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I'm an Aussie who likes wandering all over the world but keeps coming back home to paradise and my family. If you are reading this on one of my travel blogs, I hope you enjoy reading them as much as I enjoyed creating them. If you are reading the Diabetes and weight loss blog - I hope it helps in your battle with the beast. Cheers, Alan

Sunday, May 02, 2010

Galapagos Cruising on Seaman II

Travel Dates 15th-19th April 2010.
Please click on any picture to see the larger version.

What an extraordinary place.

After a lot of preliminary research on the web I chose the Seaman II, arranged via Gala Cruises. It is a nice change to be able to praise my travel providers. Initially I had some communication difficulties with Gala Cruises, but once we had worked those out the rest of the arrangements worked very well. Possibly the biggest difficulty was their payment procedures, exacerbated by not accepting Paypal or credit cards. But we sorted it out eventually. The Galapagos is expensive. The four nights I spent in the Galapagos represented over 20% of the cost of my 48-day trip to South America.

It was worth it.

The Seaman II catamaran is big, with more space in the cabin and common areas than I expected. There were around ten crew plus our guide to look after seventeen passengers. It was fairly stable in the water but we did strike some heavy seas a couple of times when we suffered from some pitching and rolling. Some passengers suffered for a day or two from sea-sickness.

As a solo traveller I was a little nervous about sharing my cabin with a stranger; I had read too many accounts of difficult sharing arrangements. I need not have worried. I found I was sharing with a nice guy near my own age who was pleasant company. Better still, he was reasonably tidy and neither snored nor filled the cabin with noxious gases; you can't ask for much more than that...

I had a choice of itineraries. Some of the other passengers had completed the other half of the standard Seaman II cruise before I joined the trip. From their reports I think my choice, “Itinerary B” was the better one of the two.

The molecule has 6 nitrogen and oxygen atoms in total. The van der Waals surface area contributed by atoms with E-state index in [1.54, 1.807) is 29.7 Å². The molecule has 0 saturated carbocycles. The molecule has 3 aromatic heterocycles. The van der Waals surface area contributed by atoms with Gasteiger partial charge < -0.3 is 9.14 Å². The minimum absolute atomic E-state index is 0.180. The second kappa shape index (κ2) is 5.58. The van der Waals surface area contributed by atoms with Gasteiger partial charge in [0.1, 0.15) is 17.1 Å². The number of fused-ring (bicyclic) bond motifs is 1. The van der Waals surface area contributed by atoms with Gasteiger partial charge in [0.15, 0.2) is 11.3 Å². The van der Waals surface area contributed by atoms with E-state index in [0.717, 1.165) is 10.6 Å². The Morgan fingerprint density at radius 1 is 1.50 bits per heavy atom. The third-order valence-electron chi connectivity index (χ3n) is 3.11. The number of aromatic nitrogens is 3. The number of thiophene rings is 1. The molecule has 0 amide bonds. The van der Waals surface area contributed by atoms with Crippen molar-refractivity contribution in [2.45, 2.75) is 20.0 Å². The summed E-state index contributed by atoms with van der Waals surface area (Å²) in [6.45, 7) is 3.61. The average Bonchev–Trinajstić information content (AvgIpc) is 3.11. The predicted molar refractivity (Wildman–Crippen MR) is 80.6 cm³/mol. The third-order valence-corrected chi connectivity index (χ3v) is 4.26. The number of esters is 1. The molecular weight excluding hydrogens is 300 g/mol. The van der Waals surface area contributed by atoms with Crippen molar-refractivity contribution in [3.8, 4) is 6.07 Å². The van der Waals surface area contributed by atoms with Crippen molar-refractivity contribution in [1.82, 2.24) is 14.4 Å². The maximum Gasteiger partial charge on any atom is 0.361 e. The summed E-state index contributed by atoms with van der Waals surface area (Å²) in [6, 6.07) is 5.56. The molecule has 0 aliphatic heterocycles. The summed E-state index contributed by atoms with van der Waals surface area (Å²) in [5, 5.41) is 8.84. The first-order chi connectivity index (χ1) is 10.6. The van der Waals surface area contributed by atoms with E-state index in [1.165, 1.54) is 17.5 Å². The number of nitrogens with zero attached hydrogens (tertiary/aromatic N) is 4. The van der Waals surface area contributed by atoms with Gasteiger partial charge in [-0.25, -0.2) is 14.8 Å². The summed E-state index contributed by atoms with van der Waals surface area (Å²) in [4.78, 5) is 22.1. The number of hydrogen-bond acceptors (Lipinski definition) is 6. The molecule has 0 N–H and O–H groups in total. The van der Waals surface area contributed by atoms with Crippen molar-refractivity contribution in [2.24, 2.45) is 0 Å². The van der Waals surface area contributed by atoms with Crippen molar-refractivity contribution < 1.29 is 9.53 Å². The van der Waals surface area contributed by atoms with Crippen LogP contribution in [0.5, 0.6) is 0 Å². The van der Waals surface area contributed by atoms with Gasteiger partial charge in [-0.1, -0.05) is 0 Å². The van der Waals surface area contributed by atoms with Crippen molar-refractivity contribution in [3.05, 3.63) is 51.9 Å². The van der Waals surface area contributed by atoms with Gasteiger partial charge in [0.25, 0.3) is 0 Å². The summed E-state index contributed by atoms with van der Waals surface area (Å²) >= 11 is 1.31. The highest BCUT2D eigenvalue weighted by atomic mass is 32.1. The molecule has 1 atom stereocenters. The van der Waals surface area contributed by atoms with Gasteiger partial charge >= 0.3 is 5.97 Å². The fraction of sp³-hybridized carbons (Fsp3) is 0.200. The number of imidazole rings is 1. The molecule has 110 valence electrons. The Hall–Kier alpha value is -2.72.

The itinerary started on Thursday with a flight which I expected to be direct from Quito to Baltra in the Galapagos. Unfortunately that was not the case and we flew via Guayaquil, on the Ecuador coast. We were only in the air for 40 minutes from Quito to Guayaquil and 90 minutes from there to Baltra – but spent another 90 minutes on the ground in between. That also happened on the way home. That turned a short journey into an uncomfortably long one of over four hours on board the plane; not a good note to start and end with. If I had known I would have changed to Guayaquil for my final night in Ecuador. If you are planning to do a cruise try to use a direct flight.

On the return trip some of my travelling companions were changing planes in Quito for longer flights to the States and Europe and were very annoyed at the delay in Guayaquil. I chose to stay a night in Quito before moving on to Rio. Those flying on to Europe were hastily trying to re-arrange things. This was the week when Europe's airports closed as a consequence of the Iceland volcano. I believe several switched to Madrid from northern airports such as Schiphol and Frankfurt.